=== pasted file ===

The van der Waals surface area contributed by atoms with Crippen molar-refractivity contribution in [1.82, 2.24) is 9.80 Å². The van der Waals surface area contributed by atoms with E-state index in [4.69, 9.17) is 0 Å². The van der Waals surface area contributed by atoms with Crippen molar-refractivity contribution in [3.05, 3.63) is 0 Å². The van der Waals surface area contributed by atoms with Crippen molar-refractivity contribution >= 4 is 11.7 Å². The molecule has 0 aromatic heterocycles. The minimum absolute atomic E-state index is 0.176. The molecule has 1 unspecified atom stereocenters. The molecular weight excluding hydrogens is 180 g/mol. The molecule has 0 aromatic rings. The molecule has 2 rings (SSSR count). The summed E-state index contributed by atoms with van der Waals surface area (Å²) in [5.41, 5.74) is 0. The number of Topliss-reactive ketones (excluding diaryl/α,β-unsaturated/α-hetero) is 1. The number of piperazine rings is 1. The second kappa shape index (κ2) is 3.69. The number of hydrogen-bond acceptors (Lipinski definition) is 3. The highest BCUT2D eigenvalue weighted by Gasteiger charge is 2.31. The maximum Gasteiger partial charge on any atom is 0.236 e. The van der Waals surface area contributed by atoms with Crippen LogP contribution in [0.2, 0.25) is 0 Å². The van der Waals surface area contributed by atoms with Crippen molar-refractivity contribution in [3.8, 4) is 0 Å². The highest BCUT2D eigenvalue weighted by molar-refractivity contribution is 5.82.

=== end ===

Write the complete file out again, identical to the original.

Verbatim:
The van der Waals surface area contributed by atoms with Crippen molar-refractivity contribution in [1.82, 2.24) is 9.80 Å². The van der Waals surface area contributed by atoms with E-state index in [4.69, 9.17) is 0 Å². The van der Waals surface area contributed by atoms with Crippen molar-refractivity contribution in [3.05, 3.63) is 0 Å². The van der Waals surface area contributed by atoms with Crippen molar-refractivity contribution >= 4 is 11.7 Å². The molecule has 0 aromatic heterocycles. The minimum absolute atomic E-state index is 0.176. The molecule has 1 unspecified atom stereocenters. The molecular weight excluding hydrogens is 180 g/mol. The molecule has 0 aromatic rings. The molecule has 2 rings (SSSR count). The summed E-state index contributed by atoms with van der Waals surface area (Å²) in [5.41, 5.74) is 0. The number of Topliss-reactive ketones (excluding diaryl/α,β-unsaturated/α-hetero) is 1. The number of piperazine rings is 1. The second kappa shape index (κ2) is 3.69. The number of hydrogen-bond acceptors (Lipinski definition) is 3. The highest BCUT2D eigenvalue weighted by Gasteiger charge is 2.31. The maximum Gasteiger partial charge on any atom is 0.236 e. The van der Waals surface area contributed by atoms with Crippen LogP contribution in [0.2, 0.25) is 0 Å². The van der Waals surface area contributed by atoms with Crippen molar-refractivity contribution in [3.8, 4) is 0 Å². The highest BCUT2D eigenvalue weighted by molar-refractivity contribution is 5.82.